Jaw Joint Problems

The joint between your upper and lower jaws, just in front of your ears, is called the temporomandibular joint (‘TMJ’ for short). Cartilage (a gristly substance) separates the bone surfaces. The jaw joints can occasionally cause problems, which your dentist can help diagnose and treat.

What are the symptoms of Jaw Joint Pain?

  • Clicking or grating noises when you move your jaw.
  • Difficulty opening or closing your mouth.
  • Swelling or tenderness over the joint.
  • Pain in the face, neck and chewing muscles (some people also have pain in the neck, shoulders and back).
  • Headaches or migraine, especially first thing in the morning.
  • Pain in your ear, possibly with ringing noises. Clicking or grating noises are usually down to the cartilage jumping when you open your mouth.
  • Flattening of the biting surfaces of the back teeth can be seen in some cases.

If you have any further questions please ask a member of the team and we will
be more than happy to answer any of your queries.


The problem can be addressed by:

  • Cutting up food into small pieces avoiding very chewy foods
  • Avoiding very hard foods
  • Trying not to open your mouth too wide – for example, when you yawn.

Jaw joint pain is usually the result of increased tension in the jaw muscles.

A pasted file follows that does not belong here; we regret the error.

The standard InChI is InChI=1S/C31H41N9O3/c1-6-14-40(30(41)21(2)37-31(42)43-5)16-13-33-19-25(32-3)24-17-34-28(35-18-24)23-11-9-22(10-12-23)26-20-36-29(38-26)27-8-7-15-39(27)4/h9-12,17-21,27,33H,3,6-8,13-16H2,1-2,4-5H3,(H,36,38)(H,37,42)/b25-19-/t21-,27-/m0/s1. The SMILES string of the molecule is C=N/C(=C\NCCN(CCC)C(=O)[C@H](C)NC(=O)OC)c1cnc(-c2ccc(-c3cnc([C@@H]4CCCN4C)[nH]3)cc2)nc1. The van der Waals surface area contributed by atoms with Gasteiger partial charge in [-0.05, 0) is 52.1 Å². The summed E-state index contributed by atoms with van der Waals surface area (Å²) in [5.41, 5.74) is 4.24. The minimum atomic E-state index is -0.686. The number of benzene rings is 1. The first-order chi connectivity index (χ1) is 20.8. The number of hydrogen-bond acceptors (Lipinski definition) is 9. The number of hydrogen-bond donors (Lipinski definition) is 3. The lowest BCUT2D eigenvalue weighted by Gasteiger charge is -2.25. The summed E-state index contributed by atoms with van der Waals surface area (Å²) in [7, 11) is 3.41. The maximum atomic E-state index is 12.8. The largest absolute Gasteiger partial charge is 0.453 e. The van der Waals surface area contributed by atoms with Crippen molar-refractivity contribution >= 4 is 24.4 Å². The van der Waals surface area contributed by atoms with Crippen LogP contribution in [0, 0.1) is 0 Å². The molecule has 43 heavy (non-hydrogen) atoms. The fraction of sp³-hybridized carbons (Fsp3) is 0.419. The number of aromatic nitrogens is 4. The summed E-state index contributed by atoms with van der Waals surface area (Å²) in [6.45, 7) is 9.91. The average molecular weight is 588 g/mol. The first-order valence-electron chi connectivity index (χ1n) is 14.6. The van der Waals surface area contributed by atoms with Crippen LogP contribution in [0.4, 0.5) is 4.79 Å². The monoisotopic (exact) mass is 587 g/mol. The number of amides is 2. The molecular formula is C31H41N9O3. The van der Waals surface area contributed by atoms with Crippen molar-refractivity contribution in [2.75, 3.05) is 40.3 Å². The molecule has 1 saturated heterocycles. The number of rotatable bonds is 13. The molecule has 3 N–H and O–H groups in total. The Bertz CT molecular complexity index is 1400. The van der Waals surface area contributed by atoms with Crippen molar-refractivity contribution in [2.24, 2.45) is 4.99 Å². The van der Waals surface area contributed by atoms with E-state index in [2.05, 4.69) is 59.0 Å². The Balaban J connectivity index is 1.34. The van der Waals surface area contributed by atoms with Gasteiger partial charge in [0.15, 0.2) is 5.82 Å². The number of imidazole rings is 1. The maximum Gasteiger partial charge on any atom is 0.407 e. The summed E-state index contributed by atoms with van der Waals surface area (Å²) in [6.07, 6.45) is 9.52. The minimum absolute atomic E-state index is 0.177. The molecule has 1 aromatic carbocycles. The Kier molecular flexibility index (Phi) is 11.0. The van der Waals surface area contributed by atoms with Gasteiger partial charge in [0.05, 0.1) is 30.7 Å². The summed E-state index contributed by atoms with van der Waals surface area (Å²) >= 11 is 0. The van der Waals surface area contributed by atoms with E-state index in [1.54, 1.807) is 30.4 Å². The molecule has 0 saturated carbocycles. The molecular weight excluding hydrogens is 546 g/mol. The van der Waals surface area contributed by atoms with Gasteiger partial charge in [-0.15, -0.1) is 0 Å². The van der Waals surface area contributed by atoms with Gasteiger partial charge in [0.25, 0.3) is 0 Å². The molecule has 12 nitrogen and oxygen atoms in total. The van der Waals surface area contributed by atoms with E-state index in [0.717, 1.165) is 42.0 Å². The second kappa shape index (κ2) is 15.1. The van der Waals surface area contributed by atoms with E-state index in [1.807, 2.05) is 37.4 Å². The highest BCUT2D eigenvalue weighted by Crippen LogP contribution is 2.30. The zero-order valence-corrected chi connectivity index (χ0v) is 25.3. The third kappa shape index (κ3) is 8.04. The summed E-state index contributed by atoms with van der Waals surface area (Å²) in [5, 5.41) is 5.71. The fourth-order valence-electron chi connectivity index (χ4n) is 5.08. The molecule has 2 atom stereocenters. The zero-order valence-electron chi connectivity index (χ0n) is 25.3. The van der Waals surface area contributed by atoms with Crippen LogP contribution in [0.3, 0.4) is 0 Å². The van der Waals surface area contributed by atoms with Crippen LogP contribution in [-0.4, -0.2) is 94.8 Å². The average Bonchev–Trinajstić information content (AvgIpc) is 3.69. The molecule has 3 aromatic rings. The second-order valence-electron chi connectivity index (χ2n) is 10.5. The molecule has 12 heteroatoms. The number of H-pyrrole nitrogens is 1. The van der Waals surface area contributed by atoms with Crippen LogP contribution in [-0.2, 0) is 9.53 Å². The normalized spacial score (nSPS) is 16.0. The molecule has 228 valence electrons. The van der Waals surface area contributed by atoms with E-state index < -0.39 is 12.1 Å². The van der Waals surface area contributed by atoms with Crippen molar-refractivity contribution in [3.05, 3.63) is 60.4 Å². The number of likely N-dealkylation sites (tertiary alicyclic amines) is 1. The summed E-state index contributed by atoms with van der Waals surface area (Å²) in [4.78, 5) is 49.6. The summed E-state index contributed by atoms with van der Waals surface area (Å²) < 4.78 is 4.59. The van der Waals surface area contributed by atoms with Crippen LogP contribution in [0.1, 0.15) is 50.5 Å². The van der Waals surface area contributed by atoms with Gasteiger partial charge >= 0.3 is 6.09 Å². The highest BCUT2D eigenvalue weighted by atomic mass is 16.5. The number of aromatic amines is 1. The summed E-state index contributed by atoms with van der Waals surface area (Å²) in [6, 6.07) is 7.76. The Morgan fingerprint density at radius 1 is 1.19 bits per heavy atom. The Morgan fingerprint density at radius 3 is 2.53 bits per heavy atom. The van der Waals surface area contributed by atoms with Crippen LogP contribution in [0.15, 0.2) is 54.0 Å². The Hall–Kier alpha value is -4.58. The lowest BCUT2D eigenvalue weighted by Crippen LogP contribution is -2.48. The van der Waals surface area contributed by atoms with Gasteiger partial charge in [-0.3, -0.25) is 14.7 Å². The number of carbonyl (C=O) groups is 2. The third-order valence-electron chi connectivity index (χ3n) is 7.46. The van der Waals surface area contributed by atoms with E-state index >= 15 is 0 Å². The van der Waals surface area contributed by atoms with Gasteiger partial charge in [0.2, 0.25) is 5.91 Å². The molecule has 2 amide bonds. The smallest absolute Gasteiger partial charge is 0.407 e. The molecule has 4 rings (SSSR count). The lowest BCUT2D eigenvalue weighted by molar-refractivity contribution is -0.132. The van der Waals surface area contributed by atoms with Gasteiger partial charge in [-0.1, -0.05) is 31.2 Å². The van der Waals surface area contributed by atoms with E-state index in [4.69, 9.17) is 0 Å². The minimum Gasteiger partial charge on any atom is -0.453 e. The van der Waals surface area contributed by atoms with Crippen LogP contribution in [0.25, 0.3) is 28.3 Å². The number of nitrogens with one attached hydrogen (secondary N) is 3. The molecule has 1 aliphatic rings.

Factors involved in this include:

  • Grinding or clenching your teeth, in your sleep or during the day
  • Habits such as biting your nails or chewing a pen. These are often related to fatigue, stress and anxiety. Painkillers and sedatives can relieve symptoms in the short term.

What if I don’t do anything?

  • You only have one set of permanent teeth so taking care of them is very important.  In patients where jaw joint problems have been diagnosed and no treatment has been carried out, degeneration of the teeth and TMJ continues.  This can lead to permanent loss of tooth tissue that may require complicated and expensive restorative treatment to remedy.  The jaw joints can develop chronic symptoms that may also require specialist referral and possible surgical intervention.  Ultimately wearing a splint and altering lifestyle habits will prevent the more advanced symptoms from developing.  In this case, prevention really is better than a cure.

Possible solutions to the underlying problem include:

  • using relaxation and stress-relieving techniques
  • Giving up habits that aggravate the condition
  • Wearing a ‘bite guard’ at night, to stop you grinding or clenching your teeth in your sleep.

Some people may be experiencing jaw joint problems due to the way their teeth or dentures meet when they bite. This can be resolved by adjusting the position or the shape of some teeth, by replacing missing teeth with dentures or implants, or by making a new denture, as necessary.


  • Splints are specially constructed bite guards that help to reduce the forces generated in and around the TMJ and protect the teeth from surface loss and breakage.  Using the splint, usually, at night can help to reduce the severity of the symptoms and can help to break the habit.  There are different splints available that your dentist can discuss with you.  If you have undergone a course of extensive restorative treatment your dentist may require you to wear a splint to protect the work that was carried out for years to come.

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